Leeds, United Kingdom Periodic inspections of bucket elevators should be an essential part of any maintenance program. Often it is helpful to conduct these with a trusted vendor who can provide insight into solutions that go beyond just part replacement. The following are examples of common issues found during bucket elevator inspection programs conducted by 4B Components USA. This paper will provide suggestions on what to look for and explain the consequences of each issue.
The rubber surface on this head pulleys slide lagging has worn away and also a section of the lagging has come loose and is in danger of scraping the casing which can create heat and sparks. In addition, the reduced contact between the pulley surface and the belt can cause the belt to slip under load which will also lead to heat. Either of these heat sources could ignite a dust cloud inside the elevator, resulting in an explosion. Finally, if a perforation is worn into the casing dust can escape, and an extensive hot work repair will be required.
To help with early indication of these types of issues the installation of a speed switch on the tail shaft can sound an alarm and provide automatic shutdown before a dangerous belt split condition persists. Also a correctly positioned misalignment switch can detect a misaligned belt, a misaligned pulley or a piece of lagging that has come loose. These sensors can both alarm or shut down the bucket elevator so that corrective repairs can take place.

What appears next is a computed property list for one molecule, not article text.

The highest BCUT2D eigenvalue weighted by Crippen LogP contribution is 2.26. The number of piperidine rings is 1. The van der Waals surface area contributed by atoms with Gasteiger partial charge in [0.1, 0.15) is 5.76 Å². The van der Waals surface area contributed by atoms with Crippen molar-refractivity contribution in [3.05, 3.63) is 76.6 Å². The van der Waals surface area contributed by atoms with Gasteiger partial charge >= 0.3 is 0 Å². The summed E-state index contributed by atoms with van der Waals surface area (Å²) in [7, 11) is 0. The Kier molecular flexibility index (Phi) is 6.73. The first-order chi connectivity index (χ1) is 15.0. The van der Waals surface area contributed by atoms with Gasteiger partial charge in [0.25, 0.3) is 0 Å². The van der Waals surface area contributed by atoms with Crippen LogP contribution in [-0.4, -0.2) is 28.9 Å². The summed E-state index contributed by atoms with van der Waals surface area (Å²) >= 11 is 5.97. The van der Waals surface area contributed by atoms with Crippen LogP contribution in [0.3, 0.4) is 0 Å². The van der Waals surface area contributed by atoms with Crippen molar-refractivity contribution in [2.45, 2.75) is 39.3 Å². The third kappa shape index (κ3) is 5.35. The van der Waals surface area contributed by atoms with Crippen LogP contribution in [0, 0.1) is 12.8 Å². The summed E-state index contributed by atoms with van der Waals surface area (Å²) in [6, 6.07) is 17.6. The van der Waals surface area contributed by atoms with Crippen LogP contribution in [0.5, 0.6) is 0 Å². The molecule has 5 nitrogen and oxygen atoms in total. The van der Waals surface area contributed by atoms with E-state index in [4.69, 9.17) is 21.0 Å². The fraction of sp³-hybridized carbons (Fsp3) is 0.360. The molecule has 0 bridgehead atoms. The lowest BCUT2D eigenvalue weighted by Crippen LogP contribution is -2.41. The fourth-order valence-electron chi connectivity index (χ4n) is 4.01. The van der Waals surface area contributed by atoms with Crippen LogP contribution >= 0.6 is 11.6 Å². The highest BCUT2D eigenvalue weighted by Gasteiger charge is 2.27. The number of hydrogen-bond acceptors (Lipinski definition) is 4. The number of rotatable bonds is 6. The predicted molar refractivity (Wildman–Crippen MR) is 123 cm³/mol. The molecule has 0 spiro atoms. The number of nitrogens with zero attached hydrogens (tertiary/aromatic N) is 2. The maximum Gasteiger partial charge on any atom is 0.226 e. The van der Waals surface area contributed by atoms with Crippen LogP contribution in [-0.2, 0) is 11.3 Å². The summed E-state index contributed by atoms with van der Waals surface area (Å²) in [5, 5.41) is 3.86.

No matter the precautions taken, tramp material such as rocks, metal wrenches and wood boards can find their way into bucket elevators. The impact of these foreign objects in the product stream takes a toll and can result in broken buckets. Impacts can also knock buckets loose from the belt, diminishing throughput and could actually cause a plug condition. Screens and magnets located at the inlet can help capture tramp material before it enters the elevator. And plug sensors can help to detect a blocked chute. Also, heavier duty elevator buckets with stronger front lips can withstand more impact than lighter duty.